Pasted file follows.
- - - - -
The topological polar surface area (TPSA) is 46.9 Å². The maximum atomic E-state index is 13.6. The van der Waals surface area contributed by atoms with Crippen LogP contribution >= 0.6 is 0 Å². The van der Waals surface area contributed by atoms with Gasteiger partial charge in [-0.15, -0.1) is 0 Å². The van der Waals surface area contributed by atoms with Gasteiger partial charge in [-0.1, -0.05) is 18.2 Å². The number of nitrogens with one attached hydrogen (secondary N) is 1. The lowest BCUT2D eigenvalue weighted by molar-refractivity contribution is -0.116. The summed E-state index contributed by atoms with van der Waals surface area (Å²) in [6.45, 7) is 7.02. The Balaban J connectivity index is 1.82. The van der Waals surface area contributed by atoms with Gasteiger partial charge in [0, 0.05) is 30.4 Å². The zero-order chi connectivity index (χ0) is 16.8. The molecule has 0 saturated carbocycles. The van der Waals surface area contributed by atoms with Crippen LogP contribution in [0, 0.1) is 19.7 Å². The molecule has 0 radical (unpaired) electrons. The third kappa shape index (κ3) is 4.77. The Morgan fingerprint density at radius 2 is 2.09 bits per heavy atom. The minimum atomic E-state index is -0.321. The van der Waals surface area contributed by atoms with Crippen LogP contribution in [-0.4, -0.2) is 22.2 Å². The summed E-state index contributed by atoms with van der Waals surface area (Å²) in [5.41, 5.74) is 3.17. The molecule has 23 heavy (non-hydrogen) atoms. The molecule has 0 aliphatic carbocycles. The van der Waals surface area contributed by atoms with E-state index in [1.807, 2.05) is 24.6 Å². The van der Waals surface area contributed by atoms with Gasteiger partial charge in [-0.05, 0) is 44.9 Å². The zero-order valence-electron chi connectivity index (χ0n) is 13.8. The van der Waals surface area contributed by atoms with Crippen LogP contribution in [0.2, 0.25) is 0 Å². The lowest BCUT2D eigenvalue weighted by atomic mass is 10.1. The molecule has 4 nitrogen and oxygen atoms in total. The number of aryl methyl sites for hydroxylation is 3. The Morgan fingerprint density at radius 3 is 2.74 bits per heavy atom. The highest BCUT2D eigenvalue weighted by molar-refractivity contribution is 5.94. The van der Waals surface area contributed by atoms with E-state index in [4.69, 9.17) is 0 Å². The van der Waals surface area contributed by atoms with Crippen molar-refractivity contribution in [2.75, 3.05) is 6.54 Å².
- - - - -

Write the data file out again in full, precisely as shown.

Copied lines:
The topological polar surface area (TPSA) is 46.9 Å². The maximum atomic E-state index is 13.6. The van der Waals surface area contributed by atoms with Crippen LogP contribution >= 0.6 is 0 Å². The van der Waals surface area contributed by atoms with Gasteiger partial charge in [-0.15, -0.1) is 0 Å². The van der Waals surface area contributed by atoms with Gasteiger partial charge in [-0.1, -0.05) is 18.2 Å². The number of nitrogens with one attached hydrogen (secondary N) is 1. The lowest BCUT2D eigenvalue weighted by molar-refractivity contribution is -0.116. The summed E-state index contributed by atoms with van der Waals surface area (Å²) in [6.45, 7) is 7.02. The Balaban J connectivity index is 1.82. The van der Waals surface area contributed by atoms with Gasteiger partial charge in [0, 0.05) is 30.4 Å². The zero-order chi connectivity index (χ0) is 16.8. The molecule has 0 saturated carbocycles. The van der Waals surface area contributed by atoms with Crippen LogP contribution in [0, 0.1) is 19.7 Å². The molecule has 0 radical (unpaired) electrons. The third kappa shape index (κ3) is 4.77. The Morgan fingerprint density at radius 2 is 2.09 bits per heavy atom. The minimum atomic E-state index is -0.321. The van der Waals surface area contributed by atoms with Crippen LogP contribution in [-0.4, -0.2) is 22.2 Å². The summed E-state index contributed by atoms with van der Waals surface area (Å²) in [5.41, 5.74) is 3.17. The molecule has 23 heavy (non-hydrogen) atoms. The molecule has 0 aliphatic carbocycles. The van der Waals surface area contributed by atoms with E-state index in [1.807, 2.05) is 24.6 Å². The van der Waals surface area contributed by atoms with Gasteiger partial charge in [-0.05, 0) is 44.9 Å². The zero-order valence-electron chi connectivity index (χ0n) is 13.8. The van der Waals surface area contributed by atoms with Crippen LogP contribution in [0.2, 0.25) is 0 Å². The lowest BCUT2D eigenvalue weighted by atomic mass is 10.1. The molecule has 4 nitrogen and oxygen atoms in total. The number of aryl methyl sites for hydroxylation is 3. The Morgan fingerprint density at radius 3 is 2.74 bits per heavy atom. The highest BCUT2D eigenvalue weighted by molar-refractivity contribution is 5.94. The van der Waals surface area contributed by atoms with E-state index in [4.69, 9.17) is 0 Å². The van der Waals surface area contributed by atoms with Crippen molar-refractivity contribution in [2.75, 3.05) is 6.54 Å².